BACKGROUND AND OBJECTIVES: Because patients often present to their family physicians with undifferentiated medical problems, uncertainty is common. Family medicine residents must manage both the ambiguity inherent in the field as well as the very real uncertainty of learning to become a skilled physician with little experience to serve as a guide. The purpose of this analysis was to assess the impact of a new curriculum on family medicine residents’ tolerance of ambiguity. METHODS: We conducted an exploratory quasi-experimental study to assess the impact of a novel curriculum designed to improve family medicine residents’ tolerance of ambiguity. Four different surveys were administered to 25 family medicine residents at different stages in their training prior to and immediately and 6 months after the new curriculum. RESULTS: Although many constructs remained unchanged with the intervention, one important construct, namely perceived threats of ambiguity, showed significant and sustained improvement relative to before undertaking this curriculum (score of 26.2 prior to the intervention, 22.1 immediately after, and 22.0 6 months after the intervention). CONCLUSIONS: A new curriculum designed to improve tolerance to ambiguity appears to reduce the perceived threats of ambiguity in this small exploratory study.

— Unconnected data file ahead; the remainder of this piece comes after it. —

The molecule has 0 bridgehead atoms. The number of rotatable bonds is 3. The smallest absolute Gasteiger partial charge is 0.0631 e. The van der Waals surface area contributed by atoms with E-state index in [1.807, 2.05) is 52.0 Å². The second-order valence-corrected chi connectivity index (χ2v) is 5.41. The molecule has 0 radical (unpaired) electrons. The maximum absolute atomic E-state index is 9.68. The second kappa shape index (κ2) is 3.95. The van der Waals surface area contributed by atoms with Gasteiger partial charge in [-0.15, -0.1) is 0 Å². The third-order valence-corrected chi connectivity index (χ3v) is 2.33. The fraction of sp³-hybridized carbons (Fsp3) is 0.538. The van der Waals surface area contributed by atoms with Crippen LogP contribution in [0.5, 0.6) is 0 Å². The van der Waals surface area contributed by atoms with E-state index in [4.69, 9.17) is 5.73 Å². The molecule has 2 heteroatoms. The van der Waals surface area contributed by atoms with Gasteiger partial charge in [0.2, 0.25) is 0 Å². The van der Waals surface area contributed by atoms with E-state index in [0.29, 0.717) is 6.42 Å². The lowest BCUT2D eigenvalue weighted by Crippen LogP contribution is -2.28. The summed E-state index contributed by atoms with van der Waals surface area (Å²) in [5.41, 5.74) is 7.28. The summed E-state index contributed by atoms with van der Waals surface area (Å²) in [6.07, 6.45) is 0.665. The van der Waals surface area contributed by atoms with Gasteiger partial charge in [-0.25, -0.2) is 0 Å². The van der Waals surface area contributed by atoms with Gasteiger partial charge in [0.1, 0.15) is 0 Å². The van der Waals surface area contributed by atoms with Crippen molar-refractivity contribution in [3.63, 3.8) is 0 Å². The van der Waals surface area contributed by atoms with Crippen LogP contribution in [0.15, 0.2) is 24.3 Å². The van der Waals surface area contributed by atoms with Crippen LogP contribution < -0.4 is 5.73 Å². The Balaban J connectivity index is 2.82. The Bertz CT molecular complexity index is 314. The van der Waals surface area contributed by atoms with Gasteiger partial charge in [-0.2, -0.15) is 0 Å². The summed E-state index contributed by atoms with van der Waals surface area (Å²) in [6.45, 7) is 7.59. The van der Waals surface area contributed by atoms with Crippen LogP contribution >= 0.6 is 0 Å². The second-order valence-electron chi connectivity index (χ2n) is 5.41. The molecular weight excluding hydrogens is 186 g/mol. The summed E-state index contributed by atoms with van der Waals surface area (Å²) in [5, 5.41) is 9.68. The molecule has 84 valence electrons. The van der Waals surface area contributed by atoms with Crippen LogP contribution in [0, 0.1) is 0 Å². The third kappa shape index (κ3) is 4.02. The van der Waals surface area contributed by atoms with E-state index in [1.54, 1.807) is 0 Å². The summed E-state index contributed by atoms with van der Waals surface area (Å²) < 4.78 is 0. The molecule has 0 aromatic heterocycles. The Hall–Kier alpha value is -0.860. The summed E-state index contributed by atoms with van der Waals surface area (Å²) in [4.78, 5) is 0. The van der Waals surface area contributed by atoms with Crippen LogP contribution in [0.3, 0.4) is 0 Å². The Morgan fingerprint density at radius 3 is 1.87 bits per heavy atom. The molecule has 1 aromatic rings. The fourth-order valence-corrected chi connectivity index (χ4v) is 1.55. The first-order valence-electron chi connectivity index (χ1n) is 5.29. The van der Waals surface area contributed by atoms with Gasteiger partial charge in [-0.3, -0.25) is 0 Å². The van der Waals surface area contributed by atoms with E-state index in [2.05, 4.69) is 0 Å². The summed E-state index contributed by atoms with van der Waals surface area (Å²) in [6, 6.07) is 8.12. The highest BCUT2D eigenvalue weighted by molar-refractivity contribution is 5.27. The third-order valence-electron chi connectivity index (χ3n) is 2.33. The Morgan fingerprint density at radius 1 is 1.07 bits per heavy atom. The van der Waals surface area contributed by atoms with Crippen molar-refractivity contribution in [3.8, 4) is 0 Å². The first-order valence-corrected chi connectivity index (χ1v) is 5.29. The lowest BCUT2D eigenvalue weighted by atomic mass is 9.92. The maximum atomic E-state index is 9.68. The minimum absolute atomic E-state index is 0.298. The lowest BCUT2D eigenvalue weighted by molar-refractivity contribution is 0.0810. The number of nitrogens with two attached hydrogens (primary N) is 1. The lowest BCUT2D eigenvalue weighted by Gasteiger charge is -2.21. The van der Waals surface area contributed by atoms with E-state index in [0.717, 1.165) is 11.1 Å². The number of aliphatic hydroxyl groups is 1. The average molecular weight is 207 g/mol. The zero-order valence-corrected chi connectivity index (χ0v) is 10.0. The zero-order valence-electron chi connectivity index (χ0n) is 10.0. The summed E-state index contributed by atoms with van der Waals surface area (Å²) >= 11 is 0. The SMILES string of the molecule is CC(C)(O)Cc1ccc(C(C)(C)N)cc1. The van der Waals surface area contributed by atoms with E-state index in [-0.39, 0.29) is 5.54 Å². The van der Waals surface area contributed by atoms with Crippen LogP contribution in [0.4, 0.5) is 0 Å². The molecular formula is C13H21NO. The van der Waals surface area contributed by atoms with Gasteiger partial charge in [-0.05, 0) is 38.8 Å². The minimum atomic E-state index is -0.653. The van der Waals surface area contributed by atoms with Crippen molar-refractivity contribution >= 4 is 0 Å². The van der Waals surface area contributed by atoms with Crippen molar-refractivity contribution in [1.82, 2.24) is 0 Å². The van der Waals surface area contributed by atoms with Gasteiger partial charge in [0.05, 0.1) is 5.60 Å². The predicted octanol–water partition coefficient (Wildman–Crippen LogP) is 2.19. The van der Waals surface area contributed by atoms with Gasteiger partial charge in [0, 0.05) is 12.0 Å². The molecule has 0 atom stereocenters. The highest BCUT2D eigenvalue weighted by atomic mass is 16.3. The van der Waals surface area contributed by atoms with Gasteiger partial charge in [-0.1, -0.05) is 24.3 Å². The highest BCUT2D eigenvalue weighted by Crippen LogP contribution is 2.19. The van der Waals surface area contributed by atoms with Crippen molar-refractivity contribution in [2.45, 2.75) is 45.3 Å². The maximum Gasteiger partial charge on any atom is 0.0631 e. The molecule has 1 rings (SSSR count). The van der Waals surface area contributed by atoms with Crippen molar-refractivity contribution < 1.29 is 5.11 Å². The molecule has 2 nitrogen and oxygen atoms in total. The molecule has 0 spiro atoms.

ASJC Scopus subject areas
- Family Practice